Thursday, February 09, 2006

Beyond the Simple Equation of Legal Rhetoric with Deceit

Many of you, in your comments, have written about deceit as a common trope of legal rhetoric. You have tied this theme to a couple of other easily identifiable themes: rhetorical manipulation, and money/power. These are powerful themes that the public commonly recognizes. The sentiments concerning watching criminals "get off" on legal technicalities, seemingly manipulated by rhetorically-trained advocates, are bread-and-butter mass appeals.

Today in class we'll discuss the ways in which this common view of rhetoric as manipulation, and legal advocates as manipulators, may be short-sighted in comparison to a more nuanced view of the law as a collection of "topoi," and legal reasoning as a category of the first rhetorical canon, invention.

Meanwhile, since discussion of the O.J. Simpson trial seems to be the most frequently recurring example of "legal manipulation," I thought I'd drop some links to some alternative views of the Simpson case:

Here is a review of Dershowitz's book Reasonable Doubts.

An article about "playing the race card" in two famous trials--O.J. Simpson and Bernard Goetz.

Another article about the O.J. trial and race.

Many people (unfairly, in my opinion) blamed the outcome of the trial on the jury, and in particular implied that African-American jurors were to blame. Some interesting (and varying) points about that myth can be found here, here, and here.

And as Scott Shuchart writes in his otherwise unremarkable "Nine Myths about O.J.," the jury did not believe O.J. Simpson was innocent. They believed that the prosecution failed to prove him guilty:
Whatever message the jury may have wished to send...the verdict was about possible holes in the prosecution's evidence, not an assertion of innocence. Simpson may not have been proven guilty, but neither was he proven innocent.

Understanding this distinction may very well be the key to understanding the importance of the adversarial system of justice.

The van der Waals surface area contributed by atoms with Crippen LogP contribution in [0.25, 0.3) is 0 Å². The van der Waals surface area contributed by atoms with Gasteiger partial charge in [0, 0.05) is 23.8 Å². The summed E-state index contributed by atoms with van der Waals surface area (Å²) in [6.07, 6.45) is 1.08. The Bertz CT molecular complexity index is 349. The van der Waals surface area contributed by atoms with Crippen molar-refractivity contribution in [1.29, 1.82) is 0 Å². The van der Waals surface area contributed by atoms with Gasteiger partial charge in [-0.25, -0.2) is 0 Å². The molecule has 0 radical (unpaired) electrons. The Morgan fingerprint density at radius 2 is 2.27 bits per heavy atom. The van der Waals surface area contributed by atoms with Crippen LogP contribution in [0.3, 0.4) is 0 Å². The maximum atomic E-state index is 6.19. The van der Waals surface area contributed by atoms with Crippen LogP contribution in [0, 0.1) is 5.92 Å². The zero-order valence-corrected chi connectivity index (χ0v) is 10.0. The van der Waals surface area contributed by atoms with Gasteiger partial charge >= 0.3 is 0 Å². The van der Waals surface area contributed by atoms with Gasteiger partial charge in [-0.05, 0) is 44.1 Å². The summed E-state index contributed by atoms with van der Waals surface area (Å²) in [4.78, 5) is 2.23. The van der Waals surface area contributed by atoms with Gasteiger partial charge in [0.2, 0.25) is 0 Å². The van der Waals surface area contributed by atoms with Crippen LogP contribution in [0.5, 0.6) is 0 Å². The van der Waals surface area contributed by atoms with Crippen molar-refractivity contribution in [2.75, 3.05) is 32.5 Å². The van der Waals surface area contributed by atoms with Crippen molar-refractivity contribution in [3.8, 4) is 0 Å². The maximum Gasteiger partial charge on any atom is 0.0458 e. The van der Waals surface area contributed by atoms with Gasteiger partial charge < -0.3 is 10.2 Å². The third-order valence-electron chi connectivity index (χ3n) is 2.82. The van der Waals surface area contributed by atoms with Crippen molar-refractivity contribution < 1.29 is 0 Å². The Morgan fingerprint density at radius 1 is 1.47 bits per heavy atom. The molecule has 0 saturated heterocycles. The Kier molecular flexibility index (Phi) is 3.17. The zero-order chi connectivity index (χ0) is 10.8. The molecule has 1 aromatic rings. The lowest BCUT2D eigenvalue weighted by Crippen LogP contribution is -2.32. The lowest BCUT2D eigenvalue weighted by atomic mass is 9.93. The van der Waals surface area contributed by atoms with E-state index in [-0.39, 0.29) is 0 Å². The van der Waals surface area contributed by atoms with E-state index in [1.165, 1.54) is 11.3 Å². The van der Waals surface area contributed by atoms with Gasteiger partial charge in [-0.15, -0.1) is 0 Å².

Anonymous Anonymous said...

As far as rhetoric being described as deciet, I think it is more appropriately categorized as justification. There is a thin line between the two. I feel the difference is; if a matter is reasonably justified beyond refutatation, it cannot be considered a deceit because deceit is often erroneous and able to be refuted. In terms of the OJ case, the prosecution was deceitful, but failed to justify it and therefore was defeated by the rationalization and justification of the defense.

11:29 AM  
Anonymous Anonymous said...

In class last Thursday we also talked about who was to "blame" for the inequalities in the legal system in regard to what kind of attorneys a defendant can afford. There is a really good article on the ACLU website for those of you who are interested in how good lawyering affects the outcome of cases. The link address is
-Sara Whittle

9:11 AM  
Anonymous Anonymous said...

When I look back at the Wetlaufer article he talks about how "the public has less regard for our profession than we might like" I wonder if part of the reason for that isn't connected to our concerns regarding what we could afford if we were in a legal battle.
-Sara Whittle

9:12 AM  
Anonymous Anonymous said...

i agree with Randall there is a very thin line between rhetoric being described as deceit and justification.
when someone is trying to persuade you into believing they are right, sometimes they will do whatever it takes, even if it means deceiveing you and it bites you in the but later.
justification is hard, some people stand firm in their opinions, and can't be persuaded no matter how justified or deceitful your argument is.
- Holly

5:38 PM  

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